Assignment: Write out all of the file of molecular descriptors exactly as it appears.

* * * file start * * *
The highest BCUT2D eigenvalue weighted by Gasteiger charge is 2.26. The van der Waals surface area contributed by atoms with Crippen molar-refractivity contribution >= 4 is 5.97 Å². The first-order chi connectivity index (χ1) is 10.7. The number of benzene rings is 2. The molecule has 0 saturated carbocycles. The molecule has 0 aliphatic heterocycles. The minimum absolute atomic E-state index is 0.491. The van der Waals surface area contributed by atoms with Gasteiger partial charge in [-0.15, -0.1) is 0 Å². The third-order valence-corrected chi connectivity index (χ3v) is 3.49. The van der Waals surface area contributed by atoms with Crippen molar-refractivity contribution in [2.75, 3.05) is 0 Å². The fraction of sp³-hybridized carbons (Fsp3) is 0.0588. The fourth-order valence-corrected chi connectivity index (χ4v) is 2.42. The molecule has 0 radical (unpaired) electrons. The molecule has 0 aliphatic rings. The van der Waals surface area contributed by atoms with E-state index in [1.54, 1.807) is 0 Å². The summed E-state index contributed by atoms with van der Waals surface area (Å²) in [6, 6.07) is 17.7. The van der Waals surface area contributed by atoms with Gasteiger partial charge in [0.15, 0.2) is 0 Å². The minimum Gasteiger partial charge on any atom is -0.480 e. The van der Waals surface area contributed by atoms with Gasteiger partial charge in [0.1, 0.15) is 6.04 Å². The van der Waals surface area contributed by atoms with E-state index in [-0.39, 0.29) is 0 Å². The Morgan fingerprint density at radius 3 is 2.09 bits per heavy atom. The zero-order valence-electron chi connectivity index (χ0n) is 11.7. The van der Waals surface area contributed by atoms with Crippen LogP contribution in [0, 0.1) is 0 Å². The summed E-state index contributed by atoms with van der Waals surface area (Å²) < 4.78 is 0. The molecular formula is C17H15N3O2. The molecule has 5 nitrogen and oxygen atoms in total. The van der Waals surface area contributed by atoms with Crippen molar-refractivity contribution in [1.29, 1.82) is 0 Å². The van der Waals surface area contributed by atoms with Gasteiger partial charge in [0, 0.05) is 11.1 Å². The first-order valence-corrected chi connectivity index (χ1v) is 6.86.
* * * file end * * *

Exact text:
The highest BCUT2D eigenvalue weighted by Gasteiger charge is 2.26. The van der Waals surface area contributed by atoms with Crippen molar-refractivity contribution >= 4 is 5.97 Å². The first-order chi connectivity index (χ1) is 10.7. The number of benzene rings is 2. The molecule has 0 saturated carbocycles. The molecule has 0 aliphatic heterocycles. The minimum absolute atomic E-state index is 0.491. The van der Waals surface area contributed by atoms with Gasteiger partial charge in [-0.15, -0.1) is 0 Å². The third-order valence-corrected chi connectivity index (χ3v) is 3.49. The van der Waals surface area contributed by atoms with Crippen molar-refractivity contribution in [2.75, 3.05) is 0 Å². The fraction of sp³-hybridized carbons (Fsp3) is 0.0588. The fourth-order valence-corrected chi connectivity index (χ4v) is 2.42. The molecule has 0 radical (unpaired) electrons. The molecule has 0 aliphatic rings. The van der Waals surface area contributed by atoms with E-state index in [1.54, 1.807) is 0 Å². The summed E-state index contributed by atoms with van der Waals surface area (Å²) in [6, 6.07) is 17.7. The van der Waals surface area contributed by atoms with Gasteiger partial charge in [0.15, 0.2) is 0 Å². The minimum Gasteiger partial charge on any atom is -0.480 e. The van der Waals surface area contributed by atoms with Gasteiger partial charge in [0.1, 0.15) is 6.04 Å². The van der Waals surface area contributed by atoms with E-state index in [-0.39, 0.29) is 0 Å². The Morgan fingerprint density at radius 3 is 2.09 bits per heavy atom. The zero-order valence-electron chi connectivity index (χ0n) is 11.7. The van der Waals surface area contributed by atoms with Crippen LogP contribution in [0, 0.1) is 0 Å². The summed E-state index contributed by atoms with van der Waals surface area (Å²) < 4.78 is 0. The molecular formula is C17H15N3O2. The molecule has 5 nitrogen and oxygen atoms in total. The van der Waals surface area contributed by atoms with Crippen molar-refractivity contribution in [1.29, 1.82) is 0 Å². The van der Waals surface area contributed by atoms with Gasteiger partial charge in [0, 0.05) is 11.1 Å². The first-order valence-corrected chi connectivity index (χ1v) is 6.86.